Who doesn’t love ransomware? Today we are going to talk about a couple of variants of ransomware that hit unsuspecting organizations in 2019. If you haven’t heard of ransomware before, let’s start with a small reminder of what ransomware is.
What is Ransomware?
Ransomware is a type of malware that simply holds your systems ransom, usually by encrypting things. Ransomware got its name since the creators of these malware variants often include information on how to pay their ransom, and theoretically unlock your files. Ransomware can infect a system in any number of ways, and once it has gotten inside your network tends to propagate quickly and spread the infection.
We are going to take a look at the following three ransomware variants that were active in 2019, in no particular order:
I picked them since they looked interesting. Now, on with our analysis.
Nemty is a ransomware variant that is believed to spread through RDP. This makes it particularly nasty in the enterprise because, well, who doesn’t use RDP? You would think that organizations would have learned the dangers of RDP exposed to the Interent, but you would be surprised at how many did not even after more and more ransomware variants have begun to use this attack vector.
Nemty provides users a website to visit on the tor network to upload a file on their computer, and decrypt their files – after paying the ransom, of course. Nemty requested a ransom payment of approximately 1000 dollars. Of course this is an approximation since the ransom was requested in Bitcoin.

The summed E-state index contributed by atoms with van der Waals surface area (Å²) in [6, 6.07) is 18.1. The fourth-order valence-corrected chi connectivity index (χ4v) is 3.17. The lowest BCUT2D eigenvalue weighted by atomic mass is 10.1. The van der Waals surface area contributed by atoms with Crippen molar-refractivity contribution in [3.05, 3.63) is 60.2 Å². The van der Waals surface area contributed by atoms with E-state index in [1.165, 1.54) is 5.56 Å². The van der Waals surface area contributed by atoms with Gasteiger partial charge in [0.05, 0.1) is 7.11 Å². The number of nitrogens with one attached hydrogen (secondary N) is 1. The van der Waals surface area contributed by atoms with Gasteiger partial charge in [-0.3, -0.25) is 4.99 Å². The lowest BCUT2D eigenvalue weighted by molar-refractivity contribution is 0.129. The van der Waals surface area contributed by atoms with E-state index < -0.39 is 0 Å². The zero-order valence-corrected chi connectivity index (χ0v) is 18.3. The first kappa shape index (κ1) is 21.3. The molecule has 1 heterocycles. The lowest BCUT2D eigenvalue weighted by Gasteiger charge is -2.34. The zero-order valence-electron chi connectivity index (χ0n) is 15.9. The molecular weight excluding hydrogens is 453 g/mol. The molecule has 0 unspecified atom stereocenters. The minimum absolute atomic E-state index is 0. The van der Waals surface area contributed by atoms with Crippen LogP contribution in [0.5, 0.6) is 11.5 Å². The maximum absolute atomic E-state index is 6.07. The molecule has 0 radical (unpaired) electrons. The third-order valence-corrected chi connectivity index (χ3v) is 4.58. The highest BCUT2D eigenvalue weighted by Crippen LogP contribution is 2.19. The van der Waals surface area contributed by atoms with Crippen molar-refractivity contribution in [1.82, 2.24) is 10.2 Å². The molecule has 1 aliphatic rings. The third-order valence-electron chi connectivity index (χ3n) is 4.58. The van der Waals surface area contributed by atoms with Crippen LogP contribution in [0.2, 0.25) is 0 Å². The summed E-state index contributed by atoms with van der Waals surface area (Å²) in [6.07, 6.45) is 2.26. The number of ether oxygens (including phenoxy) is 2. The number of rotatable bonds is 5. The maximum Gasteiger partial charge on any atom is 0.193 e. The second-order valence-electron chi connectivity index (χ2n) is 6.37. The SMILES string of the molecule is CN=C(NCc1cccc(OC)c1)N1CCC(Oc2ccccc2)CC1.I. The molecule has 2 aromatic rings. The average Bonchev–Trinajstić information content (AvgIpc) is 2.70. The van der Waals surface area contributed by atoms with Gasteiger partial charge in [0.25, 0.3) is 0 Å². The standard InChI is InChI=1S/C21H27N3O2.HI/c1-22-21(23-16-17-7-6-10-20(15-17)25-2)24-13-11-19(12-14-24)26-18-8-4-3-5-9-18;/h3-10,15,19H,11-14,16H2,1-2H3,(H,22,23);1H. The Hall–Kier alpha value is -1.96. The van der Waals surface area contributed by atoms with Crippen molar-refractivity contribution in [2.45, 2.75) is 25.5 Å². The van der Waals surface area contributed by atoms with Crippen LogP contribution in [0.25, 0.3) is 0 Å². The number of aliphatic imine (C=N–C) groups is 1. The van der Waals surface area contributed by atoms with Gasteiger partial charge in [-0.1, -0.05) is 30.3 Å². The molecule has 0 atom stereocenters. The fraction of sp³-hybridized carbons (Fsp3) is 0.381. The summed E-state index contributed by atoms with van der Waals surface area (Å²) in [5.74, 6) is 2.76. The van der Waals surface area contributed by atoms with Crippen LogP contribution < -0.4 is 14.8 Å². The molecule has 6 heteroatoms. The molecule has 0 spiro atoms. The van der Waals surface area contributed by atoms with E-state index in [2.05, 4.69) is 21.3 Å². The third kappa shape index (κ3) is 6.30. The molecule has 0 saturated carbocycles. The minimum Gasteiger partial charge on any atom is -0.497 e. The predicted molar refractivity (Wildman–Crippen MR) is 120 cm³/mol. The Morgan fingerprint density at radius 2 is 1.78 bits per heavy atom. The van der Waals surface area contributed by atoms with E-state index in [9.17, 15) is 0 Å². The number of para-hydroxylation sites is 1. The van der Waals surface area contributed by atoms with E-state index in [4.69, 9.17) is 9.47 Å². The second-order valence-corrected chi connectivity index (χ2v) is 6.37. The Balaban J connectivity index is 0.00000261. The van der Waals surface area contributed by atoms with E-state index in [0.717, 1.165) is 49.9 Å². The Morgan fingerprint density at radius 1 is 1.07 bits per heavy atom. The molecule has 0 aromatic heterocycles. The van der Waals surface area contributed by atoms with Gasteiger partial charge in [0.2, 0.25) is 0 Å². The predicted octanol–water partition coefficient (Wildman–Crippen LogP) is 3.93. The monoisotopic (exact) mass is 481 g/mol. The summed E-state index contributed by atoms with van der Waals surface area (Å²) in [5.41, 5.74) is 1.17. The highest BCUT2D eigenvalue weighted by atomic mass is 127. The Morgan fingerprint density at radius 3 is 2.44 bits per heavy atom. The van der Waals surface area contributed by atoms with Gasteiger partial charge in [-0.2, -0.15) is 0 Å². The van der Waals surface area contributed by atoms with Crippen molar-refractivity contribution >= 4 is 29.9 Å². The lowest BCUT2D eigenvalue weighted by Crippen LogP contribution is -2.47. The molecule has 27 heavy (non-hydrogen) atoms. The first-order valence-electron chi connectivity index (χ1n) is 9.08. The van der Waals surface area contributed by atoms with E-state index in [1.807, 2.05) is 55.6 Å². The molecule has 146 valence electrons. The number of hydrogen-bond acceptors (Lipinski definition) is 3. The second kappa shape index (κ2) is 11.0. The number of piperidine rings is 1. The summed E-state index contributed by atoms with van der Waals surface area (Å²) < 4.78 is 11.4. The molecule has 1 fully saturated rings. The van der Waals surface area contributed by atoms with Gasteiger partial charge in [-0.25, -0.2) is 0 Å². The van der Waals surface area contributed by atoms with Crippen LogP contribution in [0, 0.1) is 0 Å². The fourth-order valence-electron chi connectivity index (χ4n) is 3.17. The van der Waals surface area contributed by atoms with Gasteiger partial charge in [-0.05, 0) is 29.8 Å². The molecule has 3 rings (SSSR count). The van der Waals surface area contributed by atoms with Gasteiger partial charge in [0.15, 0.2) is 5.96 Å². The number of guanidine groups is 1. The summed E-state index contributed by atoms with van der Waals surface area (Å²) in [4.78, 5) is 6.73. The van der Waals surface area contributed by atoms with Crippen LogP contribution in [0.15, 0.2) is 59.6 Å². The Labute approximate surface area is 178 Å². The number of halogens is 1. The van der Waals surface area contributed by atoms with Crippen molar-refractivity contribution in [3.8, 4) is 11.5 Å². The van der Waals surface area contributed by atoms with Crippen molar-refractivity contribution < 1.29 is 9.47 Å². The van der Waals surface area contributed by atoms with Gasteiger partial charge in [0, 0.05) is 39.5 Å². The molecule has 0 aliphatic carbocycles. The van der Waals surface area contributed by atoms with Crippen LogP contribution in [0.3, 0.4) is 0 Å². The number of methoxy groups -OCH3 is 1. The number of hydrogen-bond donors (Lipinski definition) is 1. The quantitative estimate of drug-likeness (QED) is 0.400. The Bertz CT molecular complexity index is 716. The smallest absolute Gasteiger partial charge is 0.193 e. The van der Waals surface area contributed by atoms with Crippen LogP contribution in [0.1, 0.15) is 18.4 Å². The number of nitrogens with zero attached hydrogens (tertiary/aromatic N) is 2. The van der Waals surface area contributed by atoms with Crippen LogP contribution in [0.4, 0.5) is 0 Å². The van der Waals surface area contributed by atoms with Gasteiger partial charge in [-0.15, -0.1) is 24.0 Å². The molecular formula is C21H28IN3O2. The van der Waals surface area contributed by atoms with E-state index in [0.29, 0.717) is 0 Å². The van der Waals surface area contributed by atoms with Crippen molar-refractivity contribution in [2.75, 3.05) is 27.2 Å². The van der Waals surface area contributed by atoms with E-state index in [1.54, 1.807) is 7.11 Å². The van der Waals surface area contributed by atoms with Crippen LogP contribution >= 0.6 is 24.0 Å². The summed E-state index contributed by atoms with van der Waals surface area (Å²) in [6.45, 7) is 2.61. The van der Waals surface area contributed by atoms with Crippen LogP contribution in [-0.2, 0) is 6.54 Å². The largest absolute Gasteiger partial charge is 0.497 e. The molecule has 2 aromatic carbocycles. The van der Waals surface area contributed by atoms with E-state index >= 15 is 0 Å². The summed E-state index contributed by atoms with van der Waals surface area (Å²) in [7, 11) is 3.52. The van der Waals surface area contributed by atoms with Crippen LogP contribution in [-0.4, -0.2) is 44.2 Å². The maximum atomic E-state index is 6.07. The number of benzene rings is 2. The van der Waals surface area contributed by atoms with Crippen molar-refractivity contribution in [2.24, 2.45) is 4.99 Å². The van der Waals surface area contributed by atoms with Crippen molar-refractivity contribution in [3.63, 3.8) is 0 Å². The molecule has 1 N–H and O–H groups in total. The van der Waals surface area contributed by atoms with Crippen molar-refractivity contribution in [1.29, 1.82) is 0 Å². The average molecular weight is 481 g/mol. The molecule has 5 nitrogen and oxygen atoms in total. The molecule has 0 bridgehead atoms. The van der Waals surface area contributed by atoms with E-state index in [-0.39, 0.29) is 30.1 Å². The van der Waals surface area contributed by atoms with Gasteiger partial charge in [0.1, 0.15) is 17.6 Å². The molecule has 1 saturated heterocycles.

The Gh0st ransomware usually infects users via e-mail attachment, either .pdf or .docx file. This makes Gh0st especially dangerous since these file types are so frequently used, and sent in e-mail. It appends .ghost to the end of each file as it encrypts it, similar to Nemty.
E-mail based ransomware is especially dangerous since it can be a waypoint into an organization, or infect a personal machine of someone who isn’t very computer savvy. With a payment of approximately 360 dollars requested in Bitcoin many may be compelled to simply pay the Gh0st ransom…if they can figure out how.
REvil is an especially nasty ransomware variant because it can propagate in so many different ways. In particular, it can exploit Win32k if CVE-2018-8453 is not mitigated, and let’s face it. Many ransomware attacks are successful due to lack of patching in the target environment.
What makes REvil even worse is the number of configuration parameters built into it meaning attacks may differ. Unlike Gh0st and Nemty, a random file appendage is generated when the ransomware runs and appended to each encrypted file. It also collects a number of statistics about the compromised system, much like many other ransomware variants.
A Ransomware Breakdown
If you explore ransomware, you will begin to see that many ransomware variants have similar behaviors.
Most ransomware will first delete shadow copies to make recovery more difficult. Files will then be encrypted, and a new file extension applied to each encrypted file. Of course, the ransomware will ask for its ransom, most likely in Bitcoin.
Last but certainly not least, the ransomware will propagate across the network in some method. This is why patching becomes so critical, since ransomware will often exploit vulnerabilities. It may be exploit a known or unknown vulnerability, which makes the patching process itself in any organization so important.
These are just three interesting ransomware variants that popped up in 2019. Unfortunately, 2020 will undoubtably introduce even more different types and kinds of ransomware.
Be sure to let us know your favorite ransomware of 2019 in the comments!